San Francisco Paid Firm $400K for Research Claiming City is Nearly Spotless; Complaints Over Trash, Needles, Feces Soaring - NBC4 Washington
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San Francisco Paid Firm $400K for Research Claiming City is Nearly Spotless; Complaints Over Trash, Needles, Feces Soaring

San Francisco paid a public relations firm hundreds of thousands of dollars for research that claims the city is near spotless, according to government documents obtained by the NBC Bay Area Investigative Unit. 

The high rating appears to contradict San Francisco’s own 311 complaint records, which reflect a continued spike in service calls concerning trash, used needles, and human feces scattered across the city’s streets and sidewalks.  According to data collected by the same public relations firm, JBR Partners, Inc., last year San Francisco was the cleanest the city has been in four years.  During that same four-year span, however, complaints regarding human feces tainting streets and sidewalks nearly doubled to roughly 21,000 cleaning requests last year.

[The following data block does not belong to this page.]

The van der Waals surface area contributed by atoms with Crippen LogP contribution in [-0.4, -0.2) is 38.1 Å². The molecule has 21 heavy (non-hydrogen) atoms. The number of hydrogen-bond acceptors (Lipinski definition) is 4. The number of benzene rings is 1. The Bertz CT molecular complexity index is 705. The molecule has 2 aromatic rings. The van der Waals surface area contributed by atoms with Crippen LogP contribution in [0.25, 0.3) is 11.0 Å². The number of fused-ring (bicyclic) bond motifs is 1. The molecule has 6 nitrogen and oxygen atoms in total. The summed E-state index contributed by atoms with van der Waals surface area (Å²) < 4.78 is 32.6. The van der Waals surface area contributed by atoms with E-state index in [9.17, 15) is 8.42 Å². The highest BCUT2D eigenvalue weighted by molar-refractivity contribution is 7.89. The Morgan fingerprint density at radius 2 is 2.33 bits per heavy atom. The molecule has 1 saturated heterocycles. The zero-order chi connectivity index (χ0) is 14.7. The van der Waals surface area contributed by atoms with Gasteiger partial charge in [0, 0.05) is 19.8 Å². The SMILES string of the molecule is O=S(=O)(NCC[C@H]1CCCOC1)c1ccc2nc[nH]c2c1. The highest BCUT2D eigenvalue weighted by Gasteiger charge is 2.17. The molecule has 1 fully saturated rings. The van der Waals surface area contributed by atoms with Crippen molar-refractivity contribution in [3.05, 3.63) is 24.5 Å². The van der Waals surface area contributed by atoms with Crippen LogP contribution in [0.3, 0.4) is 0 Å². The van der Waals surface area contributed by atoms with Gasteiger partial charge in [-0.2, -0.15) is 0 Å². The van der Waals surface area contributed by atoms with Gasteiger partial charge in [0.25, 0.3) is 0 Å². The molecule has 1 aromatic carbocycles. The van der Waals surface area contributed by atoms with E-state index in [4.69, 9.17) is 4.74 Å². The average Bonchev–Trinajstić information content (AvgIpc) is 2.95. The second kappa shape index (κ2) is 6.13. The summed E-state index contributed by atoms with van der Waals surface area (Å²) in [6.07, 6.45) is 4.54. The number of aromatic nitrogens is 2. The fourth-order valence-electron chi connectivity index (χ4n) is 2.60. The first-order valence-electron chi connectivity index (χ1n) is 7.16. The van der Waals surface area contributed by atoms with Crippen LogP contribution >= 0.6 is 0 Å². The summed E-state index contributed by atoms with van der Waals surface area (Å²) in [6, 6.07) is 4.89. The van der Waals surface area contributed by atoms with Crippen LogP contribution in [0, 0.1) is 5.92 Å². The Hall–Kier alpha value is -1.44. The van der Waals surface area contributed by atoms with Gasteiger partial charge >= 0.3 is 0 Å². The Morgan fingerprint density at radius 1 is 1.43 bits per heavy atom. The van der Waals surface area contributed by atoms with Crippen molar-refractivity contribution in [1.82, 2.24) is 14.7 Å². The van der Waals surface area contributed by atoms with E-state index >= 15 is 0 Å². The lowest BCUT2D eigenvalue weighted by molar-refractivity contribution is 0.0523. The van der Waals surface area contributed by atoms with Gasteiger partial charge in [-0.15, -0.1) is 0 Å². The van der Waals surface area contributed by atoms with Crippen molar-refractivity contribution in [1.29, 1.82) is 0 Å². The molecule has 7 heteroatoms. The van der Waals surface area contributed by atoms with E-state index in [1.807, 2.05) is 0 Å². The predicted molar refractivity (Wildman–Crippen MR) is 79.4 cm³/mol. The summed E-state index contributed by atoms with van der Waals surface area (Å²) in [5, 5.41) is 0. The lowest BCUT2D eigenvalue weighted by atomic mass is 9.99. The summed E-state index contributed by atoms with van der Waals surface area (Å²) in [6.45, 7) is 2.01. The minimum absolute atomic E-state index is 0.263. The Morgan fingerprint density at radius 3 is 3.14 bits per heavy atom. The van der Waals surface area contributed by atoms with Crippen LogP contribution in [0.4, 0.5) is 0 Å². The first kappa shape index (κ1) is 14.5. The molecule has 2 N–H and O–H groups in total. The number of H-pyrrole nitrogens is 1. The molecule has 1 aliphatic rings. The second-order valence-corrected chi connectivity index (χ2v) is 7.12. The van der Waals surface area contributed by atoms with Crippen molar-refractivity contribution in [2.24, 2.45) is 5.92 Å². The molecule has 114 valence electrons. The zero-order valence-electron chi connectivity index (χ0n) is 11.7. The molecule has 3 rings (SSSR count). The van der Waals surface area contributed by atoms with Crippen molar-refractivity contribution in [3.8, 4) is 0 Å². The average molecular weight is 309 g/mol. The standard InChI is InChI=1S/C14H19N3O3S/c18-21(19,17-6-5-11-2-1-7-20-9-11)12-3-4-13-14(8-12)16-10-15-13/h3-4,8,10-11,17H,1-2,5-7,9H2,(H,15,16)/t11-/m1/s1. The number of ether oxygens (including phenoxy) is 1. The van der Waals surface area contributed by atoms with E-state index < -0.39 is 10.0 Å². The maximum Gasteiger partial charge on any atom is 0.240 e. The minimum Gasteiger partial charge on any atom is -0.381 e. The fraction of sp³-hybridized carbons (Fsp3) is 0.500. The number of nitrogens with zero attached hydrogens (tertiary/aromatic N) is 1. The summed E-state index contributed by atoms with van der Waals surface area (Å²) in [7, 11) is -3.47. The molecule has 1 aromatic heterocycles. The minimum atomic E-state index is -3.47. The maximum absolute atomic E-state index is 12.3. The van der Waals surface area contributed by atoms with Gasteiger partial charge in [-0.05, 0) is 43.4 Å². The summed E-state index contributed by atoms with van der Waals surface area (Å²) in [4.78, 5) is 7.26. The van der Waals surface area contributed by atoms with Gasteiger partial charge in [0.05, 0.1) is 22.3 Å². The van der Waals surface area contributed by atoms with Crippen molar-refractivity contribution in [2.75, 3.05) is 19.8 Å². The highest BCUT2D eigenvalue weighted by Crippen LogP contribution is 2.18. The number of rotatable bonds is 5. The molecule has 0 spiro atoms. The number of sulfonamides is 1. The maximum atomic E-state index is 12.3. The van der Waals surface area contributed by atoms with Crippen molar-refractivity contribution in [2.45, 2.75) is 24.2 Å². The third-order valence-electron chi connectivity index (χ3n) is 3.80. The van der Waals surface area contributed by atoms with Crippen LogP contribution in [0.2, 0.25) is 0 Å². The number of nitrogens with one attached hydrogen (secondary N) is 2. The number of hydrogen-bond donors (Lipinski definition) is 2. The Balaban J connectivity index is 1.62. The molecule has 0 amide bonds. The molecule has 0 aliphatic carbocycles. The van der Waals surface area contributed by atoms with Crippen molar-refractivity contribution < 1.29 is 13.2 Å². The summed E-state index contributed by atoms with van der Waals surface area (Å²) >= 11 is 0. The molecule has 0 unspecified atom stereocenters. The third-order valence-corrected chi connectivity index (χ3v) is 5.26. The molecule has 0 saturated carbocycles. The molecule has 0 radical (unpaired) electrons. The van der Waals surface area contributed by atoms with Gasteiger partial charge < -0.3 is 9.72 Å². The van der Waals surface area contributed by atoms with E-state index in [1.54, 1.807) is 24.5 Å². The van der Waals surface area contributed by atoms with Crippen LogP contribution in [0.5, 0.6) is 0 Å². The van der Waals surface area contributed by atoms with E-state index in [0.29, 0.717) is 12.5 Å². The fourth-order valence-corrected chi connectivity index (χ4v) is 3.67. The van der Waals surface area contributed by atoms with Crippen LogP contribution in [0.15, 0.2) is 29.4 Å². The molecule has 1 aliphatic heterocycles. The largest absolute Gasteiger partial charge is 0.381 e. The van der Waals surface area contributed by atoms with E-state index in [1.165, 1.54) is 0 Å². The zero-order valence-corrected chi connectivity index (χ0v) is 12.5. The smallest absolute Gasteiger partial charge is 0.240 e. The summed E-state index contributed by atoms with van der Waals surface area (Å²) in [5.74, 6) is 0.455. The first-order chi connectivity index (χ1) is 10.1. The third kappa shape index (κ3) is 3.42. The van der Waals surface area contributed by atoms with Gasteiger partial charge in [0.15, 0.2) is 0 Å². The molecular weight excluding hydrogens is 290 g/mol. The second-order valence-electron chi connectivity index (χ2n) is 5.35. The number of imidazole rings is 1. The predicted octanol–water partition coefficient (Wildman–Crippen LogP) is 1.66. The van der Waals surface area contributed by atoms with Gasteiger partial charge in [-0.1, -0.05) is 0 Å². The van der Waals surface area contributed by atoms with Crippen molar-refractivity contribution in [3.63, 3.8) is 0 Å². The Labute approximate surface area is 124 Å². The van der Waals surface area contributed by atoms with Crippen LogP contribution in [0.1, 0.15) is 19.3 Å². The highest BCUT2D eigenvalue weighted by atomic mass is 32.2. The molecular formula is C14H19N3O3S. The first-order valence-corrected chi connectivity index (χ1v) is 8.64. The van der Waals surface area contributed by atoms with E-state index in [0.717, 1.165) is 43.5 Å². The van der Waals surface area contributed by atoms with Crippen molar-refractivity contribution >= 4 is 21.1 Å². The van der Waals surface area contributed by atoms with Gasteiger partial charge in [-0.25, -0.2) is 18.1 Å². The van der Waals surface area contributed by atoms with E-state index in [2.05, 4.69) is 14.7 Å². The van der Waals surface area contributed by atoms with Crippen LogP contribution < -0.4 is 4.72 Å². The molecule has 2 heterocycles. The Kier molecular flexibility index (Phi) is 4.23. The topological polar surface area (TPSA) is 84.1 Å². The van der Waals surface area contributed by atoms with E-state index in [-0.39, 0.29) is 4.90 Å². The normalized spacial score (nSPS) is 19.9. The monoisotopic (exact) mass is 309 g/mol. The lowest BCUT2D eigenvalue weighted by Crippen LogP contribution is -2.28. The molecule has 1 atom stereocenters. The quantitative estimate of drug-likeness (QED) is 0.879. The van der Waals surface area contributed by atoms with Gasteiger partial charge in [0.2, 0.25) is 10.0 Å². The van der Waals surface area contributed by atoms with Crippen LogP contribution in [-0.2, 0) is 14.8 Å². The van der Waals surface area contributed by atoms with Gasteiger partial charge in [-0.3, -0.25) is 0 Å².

San Francisco hired JBR Partners, Inc., a self-described public relations agency, in an effort to assess progress within the Public Works Department, which is responsible for maintaining cleanliness along the city’s streets and sidewalks.  The firm’s findings, however, have been deemed questionable and potentially inaccurate by members of the community and the city’s own budget analysts and auditors.

City paid $400K for potentially 'flawed' research

“There is some concern that the performance measures, based on their methodology, might be flawed,” said Dan Goncher, a public policy analyst with the city’s Budget Legislative Analyst’s Office. “Why are these performance measures showing improvement, when at the same time the number of complaints to the city has continued to increase year after year? That's a real head scratcher, I think, for the city right now.”

PR firm, paid by SF, awards city near perfect cleanliness score

Public Works first hired JBR Partners in 2013 to survey San Francisco’s streets and sidewalks. In an effort to assess the level of cleanliness across San Francisco, the company was contracted to walk the city in search of trash and filth, including broken glass, syringes, and human waste.

Based on the survey results, JBR Partners rated San Francisco’s streets and sidewalks each year on a scale from 1 to 3 – 1 equated to “very clean,” while 3 amounted to “very dirty.” Last year, the firm awarded San Francisco’s streets and sidewalks an average rating of 1.18 in commercial areas and 1.06 in residential neighborhoods – near perfect scores.